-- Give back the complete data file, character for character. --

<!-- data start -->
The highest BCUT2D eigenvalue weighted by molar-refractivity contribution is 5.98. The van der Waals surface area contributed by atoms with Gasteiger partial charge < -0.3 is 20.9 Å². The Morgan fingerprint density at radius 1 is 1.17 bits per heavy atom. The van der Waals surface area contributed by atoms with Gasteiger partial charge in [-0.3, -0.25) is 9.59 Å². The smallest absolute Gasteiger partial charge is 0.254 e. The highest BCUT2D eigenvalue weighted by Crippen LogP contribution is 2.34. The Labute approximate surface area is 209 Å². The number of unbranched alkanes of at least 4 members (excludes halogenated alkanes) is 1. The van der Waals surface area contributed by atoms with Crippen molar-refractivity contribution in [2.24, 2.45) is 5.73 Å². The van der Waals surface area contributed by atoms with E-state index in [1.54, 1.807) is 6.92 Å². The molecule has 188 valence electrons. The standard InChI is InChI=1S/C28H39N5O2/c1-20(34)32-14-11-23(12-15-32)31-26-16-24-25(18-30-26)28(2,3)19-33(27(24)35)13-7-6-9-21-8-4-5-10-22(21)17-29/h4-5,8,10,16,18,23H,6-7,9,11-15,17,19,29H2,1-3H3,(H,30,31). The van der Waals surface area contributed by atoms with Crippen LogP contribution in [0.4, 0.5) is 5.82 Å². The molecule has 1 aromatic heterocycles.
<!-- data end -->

The highest BCUT2D eigenvalue weighted by molar-refractivity contribution is 5.98. The van der Waals surface area contributed by atoms with Gasteiger partial charge < -0.3 is 20.9 Å². The Morgan fingerprint density at radius 1 is 1.17 bits per heavy atom. The van der Waals surface area contributed by atoms with Gasteiger partial charge in [-0.3, -0.25) is 9.59 Å². The smallest absolute Gasteiger partial charge is 0.254 e. The highest BCUT2D eigenvalue weighted by Crippen LogP contribution is 2.34. The Labute approximate surface area is 209 Å². The number of unbranched alkanes of at least 4 members (excludes halogenated alkanes) is 1. The van der Waals surface area contributed by atoms with Crippen molar-refractivity contribution in [2.24, 2.45) is 5.73 Å². The van der Waals surface area contributed by atoms with E-state index in [1.54, 1.807) is 6.92 Å². The molecule has 188 valence electrons. The standard InChI is InChI=1S/C28H39N5O2/c1-20(34)32-14-11-23(12-15-32)31-26-16-24-25(18-30-26)28(2,3)19-33(27(24)35)13-7-6-9-21-8-4-5-10-22(21)17-29/h4-5,8,10,16,18,23H,6-7,9,11-15,17,19,29H2,1-3H3,(H,30,31). The van der Waals surface area contributed by atoms with Crippen LogP contribution in [0.4, 0.5) is 5.82 Å². The molecule has 1 aromatic heterocycles.